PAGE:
category="pop_max",
colormap="Viridis",
colormap_uselog=True,
size="size",
hovertool_string="""<h1>@name</h1>
<h3>Population: @pop_max </h3>""",
marker="inverted_triangle",
legend="Cities",
)

### Point & Line plots:

Below, you can see an example that use Pandas-Bokeh to plot point data on a map. The plot shows all cities with a population larger than 1.000.000. For point plots, you can select the marker as keyword argument (since it is passed to bokeh.plotting.figure.scatter). Here an overview of all available marker types:

gdf = gpd.read_file(r"https://raw.githubusercontent.com/PatrikHlobil/Pandas-Bokeh/master/docs/Testdata/populated%20places/ne_10m_populated_places_simple_bigcities.geojson")
gdf["size"] = gdf.pop_max / 400000

gdf.plot_bokeh(
category="pop_max",
colormap="Viridis",
colormap_uselog=True,
size="size",
hovertool_string="""<h1>@name</h1>
<h3>Population: @pop_max </h3>""",
xlim=[-15, 35],
ylim=[30,60],
marker="inverted_triangle");

In a similar way, also GeoDataFrames with (multi)line shapes can be drawn using Pandas-Bokeh.

### Colorbar formatting:

If you want to display the numerical labels on your colorbar with an alternative to the scientific format, you can pass in a one of the bokeh number string formats or an instance of one of the bokeh.models.formatters to the colorbar_tick_format argument in the geoplot

An example of using the string format argument:

df_states = gpd.read_file(r"https://raw.githubusercontent.com/PatrikHlobil/Pandas-Bokeh/master/docs/Testdata/states/states.geojson")

df_states["STATE_NAME_SMALL"] = df_states["STATE_NAME"].str.lower()

# pass in a string format to colorbar_tick_format to display the ticks as 10m rather than 1e7
df_states.plot_bokeh(
figsize=(900, 600),
category="POPESTIMATE2017",
simplify_shapes=5000,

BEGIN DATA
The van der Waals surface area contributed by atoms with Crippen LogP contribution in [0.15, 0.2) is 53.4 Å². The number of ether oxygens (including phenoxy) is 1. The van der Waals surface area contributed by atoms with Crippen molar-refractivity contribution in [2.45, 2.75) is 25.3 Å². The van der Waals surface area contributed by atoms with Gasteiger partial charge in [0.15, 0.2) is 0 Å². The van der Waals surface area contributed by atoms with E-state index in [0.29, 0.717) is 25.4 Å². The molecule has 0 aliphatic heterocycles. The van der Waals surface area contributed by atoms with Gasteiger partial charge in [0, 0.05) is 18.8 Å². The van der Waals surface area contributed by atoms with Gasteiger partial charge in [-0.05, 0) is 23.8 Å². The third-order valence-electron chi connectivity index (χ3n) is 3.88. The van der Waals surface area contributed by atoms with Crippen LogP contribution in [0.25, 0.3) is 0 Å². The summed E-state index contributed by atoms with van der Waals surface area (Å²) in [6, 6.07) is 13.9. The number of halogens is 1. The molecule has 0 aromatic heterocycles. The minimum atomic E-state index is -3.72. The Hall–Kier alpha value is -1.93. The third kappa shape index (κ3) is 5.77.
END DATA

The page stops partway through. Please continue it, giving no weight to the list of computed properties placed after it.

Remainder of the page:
colormap="Inferno",
colormap_uselog=True,
colorbar_tick_format="0.0a")

An example of using the bokeh PrintfTickFormatter:

df_states = gpd.read_file(r"https://raw.githubusercontent.com/PatrikHlobil/Pandas-Bokeh/master/docs/Testdata/states/states.geojson")

df_states["STATE_NAME_SMALL"] = df_states["STATE_NAME"].str.lower()

for i in range(8):
df_states["Delta_Population_201%d"%i] = ((df_states["POPESTIMATE201%d"%i] / df_states["POPESTIMATE2010"]) -1 ) * 100

# pass in a PrintfTickFormatter instance colorbar_tick_format to display the ticks with 2 decimal places
df_states.plot_bokeh(
figsize=(900, 600),
category="Delta_Population_2017",
simplify_shapes=5000,
colormap="Inferno",
colorbar_tick_format=PrintfTickFormatter(format="%4.2f"))

## Outputs, Formatting & Layouts

### Output options

The pandas.DataFrame.plot_bokeh API has the following additional keyword arguments:

• show_figure: If True, the resulting figure is shown (either in the notebook or exported and shown as HTML file, see Basics. If False, None is returned. Default: True
• return_html: If True, the method call returns an HTML string that contains all Bokeh CSS&JS resources and the figure embedded in a div. This HTML representation of the plot can be used for embedding the plot in an HTML document. Default: False